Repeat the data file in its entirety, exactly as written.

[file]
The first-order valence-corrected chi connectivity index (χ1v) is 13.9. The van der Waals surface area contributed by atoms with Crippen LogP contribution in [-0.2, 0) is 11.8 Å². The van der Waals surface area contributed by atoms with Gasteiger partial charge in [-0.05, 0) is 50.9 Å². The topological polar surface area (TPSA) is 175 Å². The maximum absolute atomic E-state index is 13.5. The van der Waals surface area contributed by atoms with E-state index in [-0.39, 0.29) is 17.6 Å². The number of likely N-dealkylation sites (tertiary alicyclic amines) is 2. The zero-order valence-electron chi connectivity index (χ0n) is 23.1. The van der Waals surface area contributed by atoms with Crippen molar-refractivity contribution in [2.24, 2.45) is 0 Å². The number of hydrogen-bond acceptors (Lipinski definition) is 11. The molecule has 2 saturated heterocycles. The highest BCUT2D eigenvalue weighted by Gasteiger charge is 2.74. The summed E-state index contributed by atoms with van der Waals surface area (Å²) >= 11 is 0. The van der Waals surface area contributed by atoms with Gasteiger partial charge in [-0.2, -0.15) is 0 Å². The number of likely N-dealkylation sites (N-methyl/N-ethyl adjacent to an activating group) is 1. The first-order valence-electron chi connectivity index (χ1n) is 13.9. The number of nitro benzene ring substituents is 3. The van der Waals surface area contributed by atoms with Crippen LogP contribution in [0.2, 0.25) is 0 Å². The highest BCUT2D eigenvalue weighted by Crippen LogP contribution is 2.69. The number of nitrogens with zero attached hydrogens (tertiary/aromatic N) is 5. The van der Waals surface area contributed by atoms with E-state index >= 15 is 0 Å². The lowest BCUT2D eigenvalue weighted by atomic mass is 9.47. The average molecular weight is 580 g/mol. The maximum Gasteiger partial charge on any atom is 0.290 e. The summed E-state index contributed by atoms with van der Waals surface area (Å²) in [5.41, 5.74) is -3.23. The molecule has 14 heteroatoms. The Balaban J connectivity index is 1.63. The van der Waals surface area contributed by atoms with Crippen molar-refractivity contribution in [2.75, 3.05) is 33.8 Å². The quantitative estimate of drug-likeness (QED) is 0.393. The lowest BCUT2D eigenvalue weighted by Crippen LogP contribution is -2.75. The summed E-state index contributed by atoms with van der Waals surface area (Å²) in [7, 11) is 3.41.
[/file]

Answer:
The first-order valence-corrected chi connectivity index (χ1v) is 13.9. The van der Waals surface area contributed by atoms with Crippen LogP contribution in [-0.2, 0) is 11.8 Å². The van der Waals surface area contributed by atoms with Gasteiger partial charge in [-0.05, 0) is 50.9 Å². The topological polar surface area (TPSA) is 175 Å². The maximum absolute atomic E-state index is 13.5. The van der Waals surface area contributed by atoms with E-state index in [-0.39, 0.29) is 17.6 Å². The number of likely N-dealkylation sites (tertiary alicyclic amines) is 2. The zero-order valence-electron chi connectivity index (χ0n) is 23.1. The van der Waals surface area contributed by atoms with Crippen molar-refractivity contribution in [2.24, 2.45) is 0 Å². The number of hydrogen-bond acceptors (Lipinski definition) is 11. The molecule has 2 saturated heterocycles. The highest BCUT2D eigenvalue weighted by Gasteiger charge is 2.74. The summed E-state index contributed by atoms with van der Waals surface area (Å²) >= 11 is 0. The van der Waals surface area contributed by atoms with Gasteiger partial charge in [-0.2, -0.15) is 0 Å². The number of likely N-dealkylation sites (N-methyl/N-ethyl adjacent to an activating group) is 1. The first-order valence-electron chi connectivity index (χ1n) is 13.9. The number of nitro benzene ring substituents is 3. The van der Waals surface area contributed by atoms with Crippen LogP contribution in [0.2, 0.25) is 0 Å². The highest BCUT2D eigenvalue weighted by Crippen LogP contribution is 2.69. The number of nitrogens with zero attached hydrogens (tertiary/aromatic N) is 5. The van der Waals surface area contributed by atoms with E-state index >= 15 is 0 Å². The lowest BCUT2D eigenvalue weighted by atomic mass is 9.47. The average molecular weight is 580 g/mol. The maximum Gasteiger partial charge on any atom is 0.290 e. The summed E-state index contributed by atoms with van der Waals surface area (Å²) in [5.41, 5.74) is -3.23. The molecule has 14 heteroatoms. The Balaban J connectivity index is 1.63. The van der Waals surface area contributed by atoms with Crippen molar-refractivity contribution in [2.75, 3.05) is 33.8 Å². The quantitative estimate of drug-likeness (QED) is 0.393. The lowest BCUT2D eigenvalue weighted by Crippen LogP contribution is -2.75. The summed E-state index contributed by atoms with van der Waals surface area (Å²) in [7, 11) is 3.41.